Appellant was convicted of cattle theft, and his punishment assessed at two years confinement in the penitentiary.

1. Bill of exceptions No. 1 complains of the action of the court below in allowing the State to prove by W.I. Hill that appellant came to his office and told him that he had killed Walter Hill's yearling; that he butchered the same and threw the head in the Brazos River. He stated he was alone; that he was not in the habit of taking witnesses with him in that kind of business. This testimony was objected to by appellant on the ground that same was a confession of the defendant while under arrest and in custody of an officer, and that same was not in compliance with the statute, and was prejudicial to the defendant. This bill is defective in not showing that at the time the statement was made to Hill the defendant was under arrest and in custody. The statement of this fact as grounds of objection can not be considered. The bill was qualified by the court with the statement that defendant was not under arrest at the time he talked to said witness Hill, and in the shape of the bill of exceptions with the qualification of the judge, same is without merit.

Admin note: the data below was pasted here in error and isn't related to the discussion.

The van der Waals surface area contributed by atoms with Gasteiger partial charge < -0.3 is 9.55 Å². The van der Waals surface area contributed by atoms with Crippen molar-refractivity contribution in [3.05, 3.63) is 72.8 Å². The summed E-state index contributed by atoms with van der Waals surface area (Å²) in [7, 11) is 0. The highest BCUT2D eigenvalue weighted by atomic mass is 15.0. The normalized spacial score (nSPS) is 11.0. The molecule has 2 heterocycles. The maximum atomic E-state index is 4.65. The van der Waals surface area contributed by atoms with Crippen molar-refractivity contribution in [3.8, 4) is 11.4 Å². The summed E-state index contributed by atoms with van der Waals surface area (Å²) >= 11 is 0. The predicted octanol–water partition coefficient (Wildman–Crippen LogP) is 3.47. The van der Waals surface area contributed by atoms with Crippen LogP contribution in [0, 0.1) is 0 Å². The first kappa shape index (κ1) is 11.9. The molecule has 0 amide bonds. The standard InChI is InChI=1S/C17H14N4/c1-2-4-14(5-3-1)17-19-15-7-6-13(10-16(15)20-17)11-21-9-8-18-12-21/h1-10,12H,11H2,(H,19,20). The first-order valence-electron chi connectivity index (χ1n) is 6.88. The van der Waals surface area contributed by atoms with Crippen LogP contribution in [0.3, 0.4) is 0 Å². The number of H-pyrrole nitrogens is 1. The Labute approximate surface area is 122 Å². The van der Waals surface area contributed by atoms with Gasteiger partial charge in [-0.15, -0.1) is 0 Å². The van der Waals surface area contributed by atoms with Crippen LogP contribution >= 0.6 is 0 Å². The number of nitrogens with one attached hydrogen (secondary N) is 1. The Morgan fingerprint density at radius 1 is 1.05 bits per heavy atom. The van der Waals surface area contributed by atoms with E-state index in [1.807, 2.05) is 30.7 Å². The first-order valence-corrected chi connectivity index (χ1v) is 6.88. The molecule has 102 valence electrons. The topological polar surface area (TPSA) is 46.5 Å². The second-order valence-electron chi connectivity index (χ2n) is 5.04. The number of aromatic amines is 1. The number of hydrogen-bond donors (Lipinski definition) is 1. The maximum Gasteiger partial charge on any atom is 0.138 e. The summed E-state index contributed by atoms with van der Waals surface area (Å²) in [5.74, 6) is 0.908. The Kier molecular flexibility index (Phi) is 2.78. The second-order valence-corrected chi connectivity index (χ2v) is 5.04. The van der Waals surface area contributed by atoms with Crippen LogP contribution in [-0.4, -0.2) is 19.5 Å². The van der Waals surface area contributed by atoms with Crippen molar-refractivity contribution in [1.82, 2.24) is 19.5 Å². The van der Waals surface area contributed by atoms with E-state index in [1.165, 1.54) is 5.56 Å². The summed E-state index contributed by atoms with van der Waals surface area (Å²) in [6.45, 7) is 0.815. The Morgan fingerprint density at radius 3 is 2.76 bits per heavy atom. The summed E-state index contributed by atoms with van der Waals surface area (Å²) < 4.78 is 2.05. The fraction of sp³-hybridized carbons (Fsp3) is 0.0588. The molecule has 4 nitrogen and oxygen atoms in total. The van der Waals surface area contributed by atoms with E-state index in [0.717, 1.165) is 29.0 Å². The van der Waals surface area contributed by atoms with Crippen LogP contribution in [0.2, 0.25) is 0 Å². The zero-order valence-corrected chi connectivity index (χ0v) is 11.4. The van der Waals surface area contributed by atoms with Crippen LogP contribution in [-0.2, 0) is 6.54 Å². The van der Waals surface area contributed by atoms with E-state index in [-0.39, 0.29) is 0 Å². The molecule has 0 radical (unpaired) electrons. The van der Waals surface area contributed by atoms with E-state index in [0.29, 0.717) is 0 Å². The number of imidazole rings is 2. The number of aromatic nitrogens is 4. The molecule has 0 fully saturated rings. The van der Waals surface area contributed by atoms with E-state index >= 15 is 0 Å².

2. The next bill of exceptions is to the action of the court allowing the State to prove by Tom Watson the following: "I was deputy sheriff of Austin County last year in September and October. I was notified by J. Walter Hill that a beef had been stolen and that he had sworn out a search warrant and placed same in my hands. I went to Hinsley's house and searched his premises, and found the beef in his smokehouse. I took the beef and put it in my buggy and told the defendant, Hinsley, to get ready and come to town with me. I waited for him and when he got ready he came on to town with me; he came horseback. When we got nearly to town he wanted to go and see W.I. Hill. I told him he could go. I afterwards went to W.I. Hill's office and Mr. Hill and Hinsley were there and the defendant, T.O. Hinsley, told Mr. Hill, in my presence, that he got the yearling, butchered it and threw the head of said yearling into the Brazos River." This confession was objected to by appellant because the same was made while he was under arrest and in custody of an officer, and because same was not reduced to writing, as required by law. To this bill we find the following qualification by the judge: "The witness Tom Watson testified as a witness for the State without objection on the part of the defendant. The facts show that defendant separated from Watson early Monday morning, and was then released from arrest and was not arrested for this offense until indictment was found against him four months later. Under the testimony the defendant was not under arrest on the afternoon at the time of his conversation with and confession to said witness, W.I. Hill." From the statement in the bill, as well as the qualification of the judge, it does not appear that appellant was in custody at the time he made this statement to Hill. Watson simply requested the defendant to go to town with him. He let him go when they got into town to see Mr. Hill. He never rearrested him, nor was the defendant arrested until after the indictment was found four months thereafter. We do not think the facts show that defendant was under arrest at the time he made the statement to Hill. The appellant having accepted the bill of exceptions qualified by the judge, and this qualification showing that defendant was not under arrest, he is bound thereby. The bill is without merit.